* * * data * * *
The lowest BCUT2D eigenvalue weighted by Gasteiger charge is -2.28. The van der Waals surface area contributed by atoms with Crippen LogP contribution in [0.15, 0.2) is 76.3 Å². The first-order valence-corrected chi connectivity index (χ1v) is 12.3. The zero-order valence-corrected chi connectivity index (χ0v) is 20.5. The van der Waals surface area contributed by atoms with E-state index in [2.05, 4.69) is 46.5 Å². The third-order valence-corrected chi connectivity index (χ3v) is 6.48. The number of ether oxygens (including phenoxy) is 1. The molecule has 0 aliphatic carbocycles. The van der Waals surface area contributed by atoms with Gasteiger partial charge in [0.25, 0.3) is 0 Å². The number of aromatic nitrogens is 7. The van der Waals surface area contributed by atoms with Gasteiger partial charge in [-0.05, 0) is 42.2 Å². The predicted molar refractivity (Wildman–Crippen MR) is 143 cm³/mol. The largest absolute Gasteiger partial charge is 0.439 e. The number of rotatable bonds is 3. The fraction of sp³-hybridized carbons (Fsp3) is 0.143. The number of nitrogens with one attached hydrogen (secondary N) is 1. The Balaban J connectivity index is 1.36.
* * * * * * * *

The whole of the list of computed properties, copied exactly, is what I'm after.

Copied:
The lowest BCUT2D eigenvalue weighted by Gasteiger charge is -2.28. The van der Waals surface area contributed by atoms with Crippen LogP contribution in [0.15, 0.2) is 76.3 Å². The first-order valence-corrected chi connectivity index (χ1v) is 12.3. The zero-order valence-corrected chi connectivity index (χ0v) is 20.5. The van der Waals surface area contributed by atoms with E-state index in [2.05, 4.69) is 46.5 Å². The third-order valence-corrected chi connectivity index (χ3v) is 6.48. The number of ether oxygens (including phenoxy) is 1. The molecule has 0 aliphatic carbocycles. The van der Waals surface area contributed by atoms with Gasteiger partial charge in [0.25, 0.3) is 0 Å². The number of aromatic nitrogens is 7. The van der Waals surface area contributed by atoms with Gasteiger partial charge in [-0.05, 0) is 42.2 Å². The predicted molar refractivity (Wildman–Crippen MR) is 143 cm³/mol. The largest absolute Gasteiger partial charge is 0.439 e. The number of rotatable bonds is 3. The fraction of sp³-hybridized carbons (Fsp3) is 0.143. The number of nitrogens with one attached hydrogen (secondary N) is 1. The Balaban J connectivity index is 1.36.